A new school year is nearly upon us and families are racing to complete their back-to-school to-do lists. But how many will get the required vaccines with COVID-19 skepticism still so high?
Initial data suggests the vast majority will.
Schools in Wyoming don’t require COVID-19 vaccines, but the inoculations are encouraged by the Centers for Disease Control and Prevention. Instead, years-old requirements range from vaccines against hepatitis B to measles to polio.
At Fremont County School District 25, K-12 students last year averaged a 97% vaccination rate, according to special services director Dallas Myers. While some practice their right to get a waiver, he said they are in the minority.
Head nurse Janet Farmer with Laramie County School District 1 heard from a Wyoming Department of Health employee that the use of vaccination waivers was down, she said. The health department has not confirmed that yet. Families in Farmer’s district have until Sept. 22 to submit health-officer-approved waivers, she added.
Some school kids are particularly vulnerable to illnesses because of health conditions like recovering from cancer, Farmer added, and others getting vaccines helps keep them healthy.
“If we have that herd immunity that’s strong, we’re in a much better position for all those students.” HEAD NURSE JANET FARMER
“We always have people who are very immune compromised,” she said. “If we have that herd immunity that’s strong, we’re in a much better position for all those students.”
The latest data from the 2021-22 school year shows that more than 92% of Wyoming kindergarteners had gotten the required vaccinations.
“The big takeaway is that the vast majority of Wyoming’s school children continue to receive the required vaccines by the time they enter school,” Wyoming Department of Health spokesperson Kim Deti stated in an email.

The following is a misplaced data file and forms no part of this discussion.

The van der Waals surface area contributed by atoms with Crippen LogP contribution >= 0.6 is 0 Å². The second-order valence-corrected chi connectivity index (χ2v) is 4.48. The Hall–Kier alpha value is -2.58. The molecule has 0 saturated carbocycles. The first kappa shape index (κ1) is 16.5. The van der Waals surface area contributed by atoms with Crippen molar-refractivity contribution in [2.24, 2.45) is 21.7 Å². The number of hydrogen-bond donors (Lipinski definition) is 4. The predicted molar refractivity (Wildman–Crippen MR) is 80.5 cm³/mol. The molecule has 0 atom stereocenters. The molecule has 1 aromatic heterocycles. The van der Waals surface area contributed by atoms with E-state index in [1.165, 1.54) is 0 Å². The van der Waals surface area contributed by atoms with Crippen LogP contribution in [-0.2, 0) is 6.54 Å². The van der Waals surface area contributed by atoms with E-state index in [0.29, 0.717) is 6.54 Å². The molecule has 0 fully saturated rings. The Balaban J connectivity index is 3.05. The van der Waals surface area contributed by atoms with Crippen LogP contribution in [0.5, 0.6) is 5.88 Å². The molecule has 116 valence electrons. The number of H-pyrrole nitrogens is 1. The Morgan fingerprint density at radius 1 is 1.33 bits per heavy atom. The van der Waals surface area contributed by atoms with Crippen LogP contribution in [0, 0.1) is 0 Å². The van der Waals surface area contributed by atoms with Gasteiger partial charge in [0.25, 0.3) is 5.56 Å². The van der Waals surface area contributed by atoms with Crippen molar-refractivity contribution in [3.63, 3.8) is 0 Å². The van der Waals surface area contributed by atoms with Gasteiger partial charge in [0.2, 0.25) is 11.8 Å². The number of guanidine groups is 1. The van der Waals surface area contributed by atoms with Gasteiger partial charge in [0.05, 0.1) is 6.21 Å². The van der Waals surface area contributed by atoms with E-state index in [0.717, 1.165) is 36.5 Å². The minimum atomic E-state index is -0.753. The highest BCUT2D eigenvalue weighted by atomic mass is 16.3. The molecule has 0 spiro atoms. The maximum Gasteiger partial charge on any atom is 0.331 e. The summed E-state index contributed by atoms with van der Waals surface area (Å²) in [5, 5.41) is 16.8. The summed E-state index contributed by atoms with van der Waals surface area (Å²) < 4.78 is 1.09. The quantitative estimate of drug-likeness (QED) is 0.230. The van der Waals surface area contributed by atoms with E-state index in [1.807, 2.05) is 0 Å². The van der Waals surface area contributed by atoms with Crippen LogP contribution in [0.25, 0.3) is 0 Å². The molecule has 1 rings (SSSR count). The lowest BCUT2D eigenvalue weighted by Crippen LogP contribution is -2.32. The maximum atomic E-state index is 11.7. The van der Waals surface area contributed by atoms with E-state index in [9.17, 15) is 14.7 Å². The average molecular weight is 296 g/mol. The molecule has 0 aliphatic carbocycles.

“At the same time, there have been small dips in the coverage percentages and some increases in exemption numbers,” she added, referring to the data ending in 2022. “That was starting to be a concern across the country about decreasing rates before the pandemic, and then the pandemic likely had some additional effects.”
Vaccine skepticism is “not unexpected,” Deti stated, but the health department urges families to utilize both the required and suggested vaccines at this time.
Federal funds also bolstered a Wyoming-specific campaign urging residents to consider vaccination. Based on an archival news clip about a Basin man who died from tetanus after shaving, Deti said, the commercial “takes a lighter approach to reminding residents of the successes vaccines have had over time.”
“One reason affecting vaccination rates is likely that younger generations are not familiar with many of the diseases vaccines can prevent,” Deti stated. “These diseases may not seem like real threats today.”
The mandatory vaccine with the lowest uptake in Wyoming, according to kindergartener records, was one for tetanus and diphtheria. About 92.5% of the schoolkids had that vaccine versus 94.6% who were vaccinated against hepatitis B.
Students can be exempted from vaccine requirements for religious and medical reasons. The latter is “very rare,” Deti stated.
The health department website cites state code allowing for the exceptions, but adds with emphasis, “The law does not allow parents/guardians to request a waiver simply because of inconvenience … Wyoming statute does NOT allow for the authorization of waiver requests based on philosophical beliefs. Schools should maintain an up-to-date list of students with waiver, so they may be excluded during a vaccine-preventable disease outbreak as determined by the State Health Officer o[r] a County Health Officer.”
Statewide vaccine information from last year and this coming year’s school kids is not yet available, and Deti said she doesn’t know when it will be. It is required by the state for anyone attending school to provide “documentary proof of immunization” within the first 30 days of the school year.